GATE is born out of the need for lobbying at global level, especially with UN system institutions, mechanisms and agencies. There is a clear need for better networking between different regions to exchange ideas and experiences of trans* groups. GATE thus fills a gap in the existing national and regional structures. Existing international/global LGB organisations often lack specialized knowledge about trans*-specific issues. GATE aims to fill this gap and provide strong advocacy for the rights of trans* people.
GATE works in partnership with Astraea Lesbian Foundation for Justice, which functions as a fiscal sponsor.
Mauro Cabral became the co-director of GATE – Global Action for Trans* Equality in January 2010. He has been involved with trans and intersex activism since 1995. From 2005 to 2007 he was in charge of coordinating the Trans and Intersex Area at IGLHRC Latin American Office. The following three years he worked at Mulabi – Latin American Space for Sexualities and Rights, starting as its Watchdogs Officer and occupying the Executive Director position during 2009.
During the last fifteen years most of Mauro Cabral’s work has been focused on lobbying, training and writing. Since 2004 he has regularly participated in political initiatives at the UN and in 2006 he was part of the expert’s group that elaborated the Yogyakarta Principles. In 2009 he compiled the book “Interdicciones. Escrituras de la intersexualidad en castellano”. This year he will finish his dissertation on juridical aspects of transsexuality and intersexuality within Argentinian Law.
Justus Eisfeld is co-director and co-founder of GATE – Global Action for Trans* Equality since January 2010. He was the first co-chairperson of TransGender Europe and initiator of Transgender Netwerk Nederland. As an experienced lobbyist for the Dutch national LGBT organization COC and assistant to member of the European Parliament Emine Bozkurt, he knows trans/LGB politics inside out. Justus Eisfeld is the author of a recent report on Transphobia for the EU Fundamental Rights Agency and is advisor to the Human Rights Watch LGBT Program and the International Day Against Homophobia and Transphobia Committee (IDAHO). He has been a speaker at many international events, including the first-ever high-level panel discussion on LGBT rights with the UN High Commissioner for Human Rights, Ms. Pillay. In a previous life as a lesbian activist since 1994 he was chairperson of IGLYO (International Lesbian, Gay, Bisexual, Transgender and Queer Youth and Student Organisation).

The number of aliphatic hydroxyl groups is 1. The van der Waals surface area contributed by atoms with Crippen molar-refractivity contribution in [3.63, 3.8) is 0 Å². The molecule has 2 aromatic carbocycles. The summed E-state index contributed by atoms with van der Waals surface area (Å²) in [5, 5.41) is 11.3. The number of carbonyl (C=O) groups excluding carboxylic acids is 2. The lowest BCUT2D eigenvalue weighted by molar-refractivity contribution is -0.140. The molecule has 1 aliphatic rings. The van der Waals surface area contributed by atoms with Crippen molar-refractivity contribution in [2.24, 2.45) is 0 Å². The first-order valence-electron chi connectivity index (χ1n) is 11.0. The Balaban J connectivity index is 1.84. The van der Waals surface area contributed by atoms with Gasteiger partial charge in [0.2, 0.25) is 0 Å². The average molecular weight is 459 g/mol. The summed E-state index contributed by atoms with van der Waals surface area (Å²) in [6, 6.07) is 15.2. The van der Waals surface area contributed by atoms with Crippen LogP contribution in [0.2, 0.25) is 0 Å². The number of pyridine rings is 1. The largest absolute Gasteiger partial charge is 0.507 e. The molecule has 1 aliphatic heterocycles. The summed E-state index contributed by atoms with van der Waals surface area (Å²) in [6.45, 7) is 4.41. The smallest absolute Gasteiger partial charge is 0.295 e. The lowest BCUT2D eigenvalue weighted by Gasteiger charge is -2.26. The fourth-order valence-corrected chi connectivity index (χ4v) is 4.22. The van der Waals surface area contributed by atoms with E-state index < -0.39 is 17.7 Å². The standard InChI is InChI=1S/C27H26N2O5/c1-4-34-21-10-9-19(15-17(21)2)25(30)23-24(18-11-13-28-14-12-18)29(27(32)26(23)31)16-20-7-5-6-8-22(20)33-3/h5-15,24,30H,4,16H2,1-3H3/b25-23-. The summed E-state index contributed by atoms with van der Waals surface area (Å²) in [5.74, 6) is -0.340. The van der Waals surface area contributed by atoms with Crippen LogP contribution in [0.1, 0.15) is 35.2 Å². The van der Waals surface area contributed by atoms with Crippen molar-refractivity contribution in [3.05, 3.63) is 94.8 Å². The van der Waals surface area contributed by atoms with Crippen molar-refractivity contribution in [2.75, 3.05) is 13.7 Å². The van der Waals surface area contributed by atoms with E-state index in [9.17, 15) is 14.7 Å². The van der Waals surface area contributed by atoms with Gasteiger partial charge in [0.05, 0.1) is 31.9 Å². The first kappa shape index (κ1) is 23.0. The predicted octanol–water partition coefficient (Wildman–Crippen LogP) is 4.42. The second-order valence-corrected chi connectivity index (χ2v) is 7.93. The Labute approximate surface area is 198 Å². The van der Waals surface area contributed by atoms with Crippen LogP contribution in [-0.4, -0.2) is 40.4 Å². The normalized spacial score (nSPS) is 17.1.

Andrés Rivera Duarte (Organizacion de Transexuales por la Dignidad de la Diversidad, Chile)
Julia Ehrt (Transgender Europe, Germany)
Liesl Theron (Gender DynamiX, South Africa)
Nicolas Beger (Amnesty International European Institutions Office, Belgium)
Paisley Currah (City University of New York, USA)
Susan Stryker (University of Arizona, USA)
Tamara Adrián (International Lesbian and Gay Law Association, Venezuela)
Activities for the first year were: